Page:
Effects of combined entorhinal cortex-hippocampal lesions on locomotor behavior, spontaneous alternation and spatial maze learning in the rat
Physiology and Behavior 21(2): 177-187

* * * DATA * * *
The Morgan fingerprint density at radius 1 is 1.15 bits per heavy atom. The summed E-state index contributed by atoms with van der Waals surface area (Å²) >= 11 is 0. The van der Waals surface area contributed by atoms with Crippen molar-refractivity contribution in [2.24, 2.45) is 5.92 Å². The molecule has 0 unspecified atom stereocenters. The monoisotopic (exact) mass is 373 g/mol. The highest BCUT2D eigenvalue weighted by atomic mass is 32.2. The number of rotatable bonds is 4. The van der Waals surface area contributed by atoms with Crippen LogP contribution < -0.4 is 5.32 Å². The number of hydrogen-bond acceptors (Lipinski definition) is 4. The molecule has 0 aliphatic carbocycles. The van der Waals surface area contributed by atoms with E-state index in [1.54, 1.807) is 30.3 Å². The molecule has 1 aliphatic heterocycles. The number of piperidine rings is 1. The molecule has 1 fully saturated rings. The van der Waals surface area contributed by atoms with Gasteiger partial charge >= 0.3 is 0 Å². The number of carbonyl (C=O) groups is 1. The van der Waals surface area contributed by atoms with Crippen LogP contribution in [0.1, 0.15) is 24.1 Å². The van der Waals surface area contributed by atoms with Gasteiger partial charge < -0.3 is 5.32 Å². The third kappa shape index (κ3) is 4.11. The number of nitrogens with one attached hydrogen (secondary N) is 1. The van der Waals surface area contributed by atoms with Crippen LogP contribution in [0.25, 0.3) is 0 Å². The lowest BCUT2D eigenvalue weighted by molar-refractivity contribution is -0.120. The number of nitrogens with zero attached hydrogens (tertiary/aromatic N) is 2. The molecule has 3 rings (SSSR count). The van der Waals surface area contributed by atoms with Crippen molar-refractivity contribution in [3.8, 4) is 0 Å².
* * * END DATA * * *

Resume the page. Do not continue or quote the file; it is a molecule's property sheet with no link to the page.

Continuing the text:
Male Sprague-Dawley rats with combined lesions to the dorsal and lateral aspects of the entorhinal cortex in 1 hemisphere and of the contralateral dorsolateral hippocampal formation were compared with both operated and unoperated controls on 3 different behaviors, monitored across a 53-day postoperative period. The rats with the combined entorhinal cortex-hippocampal lesions (EH) showed transient hyperactivity in the open field, transient reduction in spontaneous alternation levels in an unbaited T-maze and persistent deficits in learning spatial maze problems. The results of the present experiment are discussed in comparison with those from experiments on rats with bilateral hippocampal lesions and those from experiments on rats with bilateral entorhinal cortex lesions. Although some similarities among these findings suggest that these 2 brain regions probably function in a coordinated fashion with respect to these behaviors, differences in the various syndromes are also discussed.